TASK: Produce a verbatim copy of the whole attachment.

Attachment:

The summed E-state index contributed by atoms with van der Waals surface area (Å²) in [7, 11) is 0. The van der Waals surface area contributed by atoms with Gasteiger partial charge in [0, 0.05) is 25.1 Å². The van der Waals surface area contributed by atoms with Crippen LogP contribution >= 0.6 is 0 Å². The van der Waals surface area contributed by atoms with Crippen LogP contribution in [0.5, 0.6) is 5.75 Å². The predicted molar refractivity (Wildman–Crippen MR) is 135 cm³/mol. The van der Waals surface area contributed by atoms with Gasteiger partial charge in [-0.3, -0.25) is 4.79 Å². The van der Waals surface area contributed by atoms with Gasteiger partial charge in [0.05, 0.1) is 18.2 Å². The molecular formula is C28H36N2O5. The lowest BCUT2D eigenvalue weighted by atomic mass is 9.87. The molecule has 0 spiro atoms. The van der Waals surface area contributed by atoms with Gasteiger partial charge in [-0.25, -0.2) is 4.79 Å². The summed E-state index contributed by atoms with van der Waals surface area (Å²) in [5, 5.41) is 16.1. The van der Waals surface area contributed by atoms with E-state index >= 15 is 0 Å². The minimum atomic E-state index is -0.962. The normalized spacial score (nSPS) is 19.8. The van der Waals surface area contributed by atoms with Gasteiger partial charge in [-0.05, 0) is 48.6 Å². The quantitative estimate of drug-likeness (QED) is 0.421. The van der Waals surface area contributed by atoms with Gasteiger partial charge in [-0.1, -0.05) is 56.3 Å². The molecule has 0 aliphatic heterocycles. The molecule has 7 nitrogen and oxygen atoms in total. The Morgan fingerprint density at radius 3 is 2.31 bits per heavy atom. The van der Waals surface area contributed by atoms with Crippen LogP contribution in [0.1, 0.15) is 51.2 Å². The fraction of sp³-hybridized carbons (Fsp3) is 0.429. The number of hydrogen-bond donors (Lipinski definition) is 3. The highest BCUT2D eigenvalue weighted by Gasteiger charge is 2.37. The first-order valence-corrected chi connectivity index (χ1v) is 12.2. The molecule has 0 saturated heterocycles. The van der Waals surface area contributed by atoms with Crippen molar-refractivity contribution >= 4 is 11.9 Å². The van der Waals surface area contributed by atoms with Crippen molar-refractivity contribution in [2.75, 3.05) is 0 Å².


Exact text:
The summed E-state index contributed by atoms with van der Waals surface area (Å²) in [7, 11) is 0. The van der Waals surface area contributed by atoms with Gasteiger partial charge in [0, 0.05) is 25.1 Å². The van der Waals surface area contributed by atoms with Crippen LogP contribution >= 0.6 is 0 Å². The van der Waals surface area contributed by atoms with Crippen LogP contribution in [0.5, 0.6) is 5.75 Å². The predicted molar refractivity (Wildman–Crippen MR) is 135 cm³/mol. The van der Waals surface area contributed by atoms with Gasteiger partial charge in [-0.3, -0.25) is 4.79 Å². The van der Waals surface area contributed by atoms with Gasteiger partial charge in [0.05, 0.1) is 18.2 Å². The molecular formula is C28H36N2O5. The lowest BCUT2D eigenvalue weighted by atomic mass is 9.87. The molecule has 0 spiro atoms. The van der Waals surface area contributed by atoms with Gasteiger partial charge in [-0.25, -0.2) is 4.79 Å². The summed E-state index contributed by atoms with van der Waals surface area (Å²) in [5, 5.41) is 16.1. The van der Waals surface area contributed by atoms with E-state index >= 15 is 0 Å². The minimum atomic E-state index is -0.962. The normalized spacial score (nSPS) is 19.8. The van der Waals surface area contributed by atoms with Gasteiger partial charge in [-0.05, 0) is 48.6 Å². The quantitative estimate of drug-likeness (QED) is 0.421. The van der Waals surface area contributed by atoms with Gasteiger partial charge in [-0.1, -0.05) is 56.3 Å². The molecule has 0 aliphatic heterocycles. The molecule has 7 nitrogen and oxygen atoms in total. The Morgan fingerprint density at radius 3 is 2.31 bits per heavy atom. The van der Waals surface area contributed by atoms with Crippen LogP contribution in [0.1, 0.15) is 51.2 Å². The fraction of sp³-hybridized carbons (Fsp3) is 0.429. The number of hydrogen-bond donors (Lipinski definition) is 3. The highest BCUT2D eigenvalue weighted by Gasteiger charge is 2.37. The first-order valence-corrected chi connectivity index (χ1v) is 12.2. The molecule has 0 saturated heterocycles. The van der Waals surface area contributed by atoms with Crippen molar-refractivity contribution >= 4 is 11.9 Å². The van der Waals surface area contributed by atoms with Crippen molar-refractivity contribution in [2.75, 3.05) is 0 Å².